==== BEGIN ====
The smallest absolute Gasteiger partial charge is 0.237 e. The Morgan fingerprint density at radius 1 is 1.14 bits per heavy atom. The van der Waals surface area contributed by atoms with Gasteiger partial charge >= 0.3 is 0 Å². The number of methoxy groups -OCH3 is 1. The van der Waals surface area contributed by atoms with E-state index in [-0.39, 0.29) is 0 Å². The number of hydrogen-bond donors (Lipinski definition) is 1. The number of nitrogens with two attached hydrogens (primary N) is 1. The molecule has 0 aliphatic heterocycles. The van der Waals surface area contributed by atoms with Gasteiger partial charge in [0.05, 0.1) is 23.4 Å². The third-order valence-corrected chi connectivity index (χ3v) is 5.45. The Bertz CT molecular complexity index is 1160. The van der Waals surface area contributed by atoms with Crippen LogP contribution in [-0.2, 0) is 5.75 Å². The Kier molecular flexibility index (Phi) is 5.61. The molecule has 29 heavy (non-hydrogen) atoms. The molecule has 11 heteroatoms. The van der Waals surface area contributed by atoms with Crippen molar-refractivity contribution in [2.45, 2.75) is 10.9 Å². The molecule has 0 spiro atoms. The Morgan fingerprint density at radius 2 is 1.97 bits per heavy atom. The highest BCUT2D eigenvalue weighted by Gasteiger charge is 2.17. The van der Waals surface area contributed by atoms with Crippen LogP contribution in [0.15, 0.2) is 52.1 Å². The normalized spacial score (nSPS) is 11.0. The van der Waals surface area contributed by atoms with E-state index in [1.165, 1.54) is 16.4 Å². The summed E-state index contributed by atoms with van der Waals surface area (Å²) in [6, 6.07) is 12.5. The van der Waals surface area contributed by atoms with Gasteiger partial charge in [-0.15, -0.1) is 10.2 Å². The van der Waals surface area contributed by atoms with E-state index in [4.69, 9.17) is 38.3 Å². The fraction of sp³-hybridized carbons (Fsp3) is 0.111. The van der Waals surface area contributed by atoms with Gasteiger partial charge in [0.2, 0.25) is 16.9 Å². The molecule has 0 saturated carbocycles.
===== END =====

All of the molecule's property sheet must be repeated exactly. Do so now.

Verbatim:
The smallest absolute Gasteiger partial charge is 0.237 e. The Morgan fingerprint density at radius 1 is 1.14 bits per heavy atom. The van der Waals surface area contributed by atoms with Gasteiger partial charge >= 0.3 is 0 Å². The number of methoxy groups -OCH3 is 1. The van der Waals surface area contributed by atoms with E-state index in [-0.39, 0.29) is 0 Å². The number of hydrogen-bond donors (Lipinski definition) is 1. The number of nitrogens with two attached hydrogens (primary N) is 1. The molecule has 0 aliphatic heterocycles. The van der Waals surface area contributed by atoms with Gasteiger partial charge in [0.05, 0.1) is 23.4 Å². The third-order valence-corrected chi connectivity index (χ3v) is 5.45. The Bertz CT molecular complexity index is 1160. The van der Waals surface area contributed by atoms with Crippen LogP contribution in [-0.2, 0) is 5.75 Å². The Kier molecular flexibility index (Phi) is 5.61. The molecule has 29 heavy (non-hydrogen) atoms. The molecule has 11 heteroatoms. The van der Waals surface area contributed by atoms with Crippen molar-refractivity contribution in [2.45, 2.75) is 10.9 Å². The molecule has 0 spiro atoms. The Morgan fingerprint density at radius 2 is 1.97 bits per heavy atom. The highest BCUT2D eigenvalue weighted by Gasteiger charge is 2.17. The van der Waals surface area contributed by atoms with Crippen LogP contribution in [0.15, 0.2) is 52.1 Å². The normalized spacial score (nSPS) is 11.0. The van der Waals surface area contributed by atoms with E-state index in [1.165, 1.54) is 16.4 Å². The summed E-state index contributed by atoms with van der Waals surface area (Å²) in [6, 6.07) is 12.5. The van der Waals surface area contributed by atoms with Gasteiger partial charge in [-0.15, -0.1) is 10.2 Å². The van der Waals surface area contributed by atoms with E-state index in [4.69, 9.17) is 38.3 Å². The fraction of sp³-hybridized carbons (Fsp3) is 0.111. The van der Waals surface area contributed by atoms with Gasteiger partial charge in [0.2, 0.25) is 16.9 Å². The molecule has 0 saturated carbocycles.